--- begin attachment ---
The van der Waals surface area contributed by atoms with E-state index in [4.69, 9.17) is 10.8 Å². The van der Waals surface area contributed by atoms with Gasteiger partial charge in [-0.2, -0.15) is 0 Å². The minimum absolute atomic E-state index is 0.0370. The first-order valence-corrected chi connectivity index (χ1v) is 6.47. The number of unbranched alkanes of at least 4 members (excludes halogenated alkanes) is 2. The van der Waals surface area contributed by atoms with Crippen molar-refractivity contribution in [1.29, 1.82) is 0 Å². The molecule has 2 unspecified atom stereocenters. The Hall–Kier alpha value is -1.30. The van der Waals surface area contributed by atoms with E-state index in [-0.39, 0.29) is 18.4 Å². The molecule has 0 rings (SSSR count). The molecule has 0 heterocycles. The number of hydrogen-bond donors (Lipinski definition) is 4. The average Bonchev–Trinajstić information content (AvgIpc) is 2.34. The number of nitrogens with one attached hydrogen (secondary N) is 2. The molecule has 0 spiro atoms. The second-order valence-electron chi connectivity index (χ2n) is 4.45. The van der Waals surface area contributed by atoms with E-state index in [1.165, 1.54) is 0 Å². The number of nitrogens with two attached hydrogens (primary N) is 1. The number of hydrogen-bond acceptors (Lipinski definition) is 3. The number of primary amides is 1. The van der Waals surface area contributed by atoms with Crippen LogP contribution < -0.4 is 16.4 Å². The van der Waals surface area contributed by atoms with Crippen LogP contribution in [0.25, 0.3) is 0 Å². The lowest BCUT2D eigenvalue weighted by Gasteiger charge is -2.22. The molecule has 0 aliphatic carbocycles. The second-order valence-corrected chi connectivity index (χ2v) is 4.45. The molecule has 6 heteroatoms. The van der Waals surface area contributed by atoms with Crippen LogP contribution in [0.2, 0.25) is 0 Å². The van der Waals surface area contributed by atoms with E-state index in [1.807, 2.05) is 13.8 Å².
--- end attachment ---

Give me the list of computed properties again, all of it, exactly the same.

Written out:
The van der Waals surface area contributed by atoms with E-state index in [4.69, 9.17) is 10.8 Å². The van der Waals surface area contributed by atoms with Gasteiger partial charge in [-0.2, -0.15) is 0 Å². The minimum absolute atomic E-state index is 0.0370. The first-order valence-corrected chi connectivity index (χ1v) is 6.47. The number of unbranched alkanes of at least 4 members (excludes halogenated alkanes) is 2. The van der Waals surface area contributed by atoms with Crippen molar-refractivity contribution in [1.29, 1.82) is 0 Å². The molecule has 2 unspecified atom stereocenters. The Hall–Kier alpha value is -1.30. The van der Waals surface area contributed by atoms with E-state index in [-0.39, 0.29) is 18.4 Å². The molecule has 0 rings (SSSR count). The molecule has 0 heterocycles. The number of hydrogen-bond donors (Lipinski definition) is 4. The average Bonchev–Trinajstić information content (AvgIpc) is 2.34. The number of nitrogens with one attached hydrogen (secondary N) is 2. The molecule has 0 spiro atoms. The second-order valence-electron chi connectivity index (χ2n) is 4.45. The van der Waals surface area contributed by atoms with E-state index in [1.165, 1.54) is 0 Å². The number of nitrogens with two attached hydrogens (primary N) is 1. The number of hydrogen-bond acceptors (Lipinski definition) is 3. The number of primary amides is 1. The van der Waals surface area contributed by atoms with Crippen LogP contribution < -0.4 is 16.4 Å². The van der Waals surface area contributed by atoms with Crippen LogP contribution in [0.25, 0.3) is 0 Å². The lowest BCUT2D eigenvalue weighted by Gasteiger charge is -2.22. The molecule has 0 aliphatic carbocycles. The second-order valence-corrected chi connectivity index (χ2v) is 4.45. The molecule has 6 heteroatoms. The van der Waals surface area contributed by atoms with Crippen LogP contribution in [0.2, 0.25) is 0 Å². The van der Waals surface area contributed by atoms with E-state index in [1.807, 2.05) is 13.8 Å².